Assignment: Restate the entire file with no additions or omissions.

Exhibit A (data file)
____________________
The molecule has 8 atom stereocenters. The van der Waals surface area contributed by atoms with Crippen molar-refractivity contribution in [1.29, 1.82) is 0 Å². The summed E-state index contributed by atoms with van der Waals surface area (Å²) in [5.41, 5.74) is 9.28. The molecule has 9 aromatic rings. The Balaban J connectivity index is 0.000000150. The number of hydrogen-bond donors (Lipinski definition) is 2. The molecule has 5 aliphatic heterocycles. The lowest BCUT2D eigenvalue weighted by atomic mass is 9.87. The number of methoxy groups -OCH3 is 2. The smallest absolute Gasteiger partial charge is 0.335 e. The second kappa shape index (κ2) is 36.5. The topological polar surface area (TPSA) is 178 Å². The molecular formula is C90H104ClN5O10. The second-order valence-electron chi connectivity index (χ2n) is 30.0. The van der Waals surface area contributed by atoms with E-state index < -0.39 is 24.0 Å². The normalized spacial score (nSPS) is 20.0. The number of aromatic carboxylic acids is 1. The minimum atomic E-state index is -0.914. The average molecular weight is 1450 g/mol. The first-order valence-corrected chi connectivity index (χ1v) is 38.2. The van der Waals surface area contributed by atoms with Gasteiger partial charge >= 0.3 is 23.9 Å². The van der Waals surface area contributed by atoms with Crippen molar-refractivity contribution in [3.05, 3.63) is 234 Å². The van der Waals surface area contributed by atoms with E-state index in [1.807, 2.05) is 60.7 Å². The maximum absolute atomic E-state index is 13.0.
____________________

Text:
The molecule has 8 atom stereocenters. The van der Waals surface area contributed by atoms with Crippen molar-refractivity contribution in [1.29, 1.82) is 0 Å². The summed E-state index contributed by atoms with van der Waals surface area (Å²) in [5.41, 5.74) is 9.28. The molecule has 9 aromatic rings. The Balaban J connectivity index is 0.000000150. The number of hydrogen-bond donors (Lipinski definition) is 2. The molecule has 5 aliphatic heterocycles. The lowest BCUT2D eigenvalue weighted by atomic mass is 9.87. The number of methoxy groups -OCH3 is 2. The smallest absolute Gasteiger partial charge is 0.335 e. The second kappa shape index (κ2) is 36.5. The topological polar surface area (TPSA) is 178 Å². The molecular formula is C90H104ClN5O10. The second-order valence-electron chi connectivity index (χ2n) is 30.0. The van der Waals surface area contributed by atoms with E-state index < -0.39 is 24.0 Å². The normalized spacial score (nSPS) is 20.0. The number of aromatic carboxylic acids is 1. The minimum atomic E-state index is -0.914. The average molecular weight is 1450 g/mol. The first-order valence-corrected chi connectivity index (χ1v) is 38.2. The van der Waals surface area contributed by atoms with Gasteiger partial charge >= 0.3 is 23.9 Å². The van der Waals surface area contributed by atoms with Crippen molar-refractivity contribution in [3.05, 3.63) is 234 Å². The van der Waals surface area contributed by atoms with E-state index in [1.807, 2.05) is 60.7 Å². The maximum absolute atomic E-state index is 13.0.